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Elliot's Blog 4/4/2018

From El – Are you with me now? “Manipulating things in the physical realm is a satisfying manifestation of effort, passion and fulfillment, - Me” - Beth

What happens when three Harbor Freight Fellows work with a group of educators by taking them on a Leaving to Learn experience? We found out at the Deeper Learning Conference. Beth, Juanjose and Will came down from the Bay Area with Charlie Juju to discuss what they are doing with their lives as young women and men going into the trades. Through their personal stories and actions, they opened the participants’ eyes to another world. In the end, it was not just the stories they told but how they worked with everyone in the group and how they communicated and formed a bond with the workers at the places we went to.

At the beginning, all of the educators in our full-day session were skeptical of doing anything like what we were doing with Harbor Freight Fellows in the schools or organizations they were working in.

They stated:

“Students will never tell you what they are interested in.”

“Businesses will never allow them to intern there.”

“How can you do this for all students?”

“I tried doing this and it didn’t work.”

But, once we got everyone to Leave To Learn and into another environment things changed. The group was with went to a cabinet making shop that employs around ten people. The headman, Tom Clark who started the business spoke with us about how he started. “I was always good with my hands.” “I loved to take things apart to see how they worked.” “This was me.” After a stint in the Navy during the Vietnam War, Tom left aviation mechanics and wanted to learn about wood. When the questions came up about how he learned, he told stories about walking into places and asking to intern without pay to learn. Pretty soon, someone took him up on his offer and then shortly after that, he was getting paid. When asked if he would take an intern, he went back to his own personal history and said, sure if he felt the student wanted to really learn. This opened everyone’s eyes up. Hearing it from Tom made the difference. Also, seeing how Tom and our Harbor Freight Fellow Will had an almost immediate rapport that none of us had also transformed everyone. All of a sudden, Tom and Will went into the world of wood, design and fabrication. Through language and gesture, they left everyone and all we could do was watch as they started solving real problems. 

The ability to finish one another’s thoughts only happens when you know something and another person knows something well. Is this intellectually rigorous? Are the stakes high? Are real problems not only being solved but also corrections being made? I got the feeling that if these two were in the same geographical area Will would be working for Tom in a Nano-second.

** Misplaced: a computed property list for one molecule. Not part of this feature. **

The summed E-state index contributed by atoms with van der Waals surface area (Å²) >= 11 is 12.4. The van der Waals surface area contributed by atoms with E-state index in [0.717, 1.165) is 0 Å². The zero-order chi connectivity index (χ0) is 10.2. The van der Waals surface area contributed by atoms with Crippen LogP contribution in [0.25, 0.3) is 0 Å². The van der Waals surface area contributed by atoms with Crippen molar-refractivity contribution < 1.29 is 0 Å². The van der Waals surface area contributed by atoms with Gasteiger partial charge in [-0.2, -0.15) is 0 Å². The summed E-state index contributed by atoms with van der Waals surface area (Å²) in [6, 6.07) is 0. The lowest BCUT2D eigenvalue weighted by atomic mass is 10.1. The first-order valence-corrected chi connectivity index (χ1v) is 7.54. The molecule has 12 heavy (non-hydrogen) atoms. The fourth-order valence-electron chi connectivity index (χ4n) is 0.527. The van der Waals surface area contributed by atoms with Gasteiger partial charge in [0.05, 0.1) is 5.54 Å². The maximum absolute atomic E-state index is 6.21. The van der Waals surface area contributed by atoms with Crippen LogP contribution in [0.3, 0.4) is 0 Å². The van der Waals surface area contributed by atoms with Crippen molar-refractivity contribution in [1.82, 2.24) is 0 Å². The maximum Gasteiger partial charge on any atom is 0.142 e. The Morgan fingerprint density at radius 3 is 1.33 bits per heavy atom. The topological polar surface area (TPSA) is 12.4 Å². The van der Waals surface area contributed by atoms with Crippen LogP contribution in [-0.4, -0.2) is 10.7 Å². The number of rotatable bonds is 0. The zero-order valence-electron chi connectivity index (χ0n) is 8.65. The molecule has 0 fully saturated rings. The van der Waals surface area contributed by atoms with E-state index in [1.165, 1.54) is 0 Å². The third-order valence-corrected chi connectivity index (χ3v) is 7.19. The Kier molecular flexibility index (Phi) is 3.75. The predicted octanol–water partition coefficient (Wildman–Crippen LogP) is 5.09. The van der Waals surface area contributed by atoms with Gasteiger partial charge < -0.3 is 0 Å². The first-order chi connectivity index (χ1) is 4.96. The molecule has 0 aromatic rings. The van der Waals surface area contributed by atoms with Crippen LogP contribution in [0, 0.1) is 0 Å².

As our conversations continued, not all things to be considered were resolved. When I asked Tom about how he started his business, he talked about how he was always very confident in himself. At the start of his career, he left his job day job even though he had a family and a mortgage. He figured out his next move by walking up to home builders and asked if, they needed cabinets for their kitchens. One builder gave him the work, he performed very well and the rest is history. Will on the other hand like many students today are more anxious about taking these sorts of risks. Would being with Tom help that? What can school and society do to provide the incentives and supports to make business ownership real to more students?

By the end of the day and back at HTH everyone came away with a very different perspective than when they first arrived. Our Fellows were amazing. Will with wood, Beth with metals and concrete and Juan Jose with high end residential lighting. All different. All great. All Fellows coming from different places and all believing that this is what they should be seriously learning in schools in a highly rigorous manner. What nonsense to think and believe work in the trades is not as intellectually rigorous as academic coursework. One is not better than the other.  It is just different.

By the way, we showed Navigating Our Way to the entire group and first asked each Harbor Freight Fellow to respond to it. First responses were smiles and statements like,

“This is me.” 

“I liked it a lot.”

“Finally, something promoting who I and my friends are.”

“It made me feel good.”


The culture of conversations with the Elders

When I was in New Orleans, Sunny and I went to see Charmaine Neville at Snug Harbor. Although I had not talked with Charmaine in over 30 years, it was like we continued where we left off. On stage Charmaine was masterful in so many ways. She was masterful with the audience as part of the performance. She was masterful with every band member. But most of all, Charmaine was great with the young musicians when they were invited to come up and play with her. All night, young musician after musician got the chance to play with her and the band. After the show, I talked with Charmaine about her bringing up all of this youthful talent and she summed it up by saying, “I’m all about the young musicians. This is what we do. Is there any other way to get good at what you love to do?”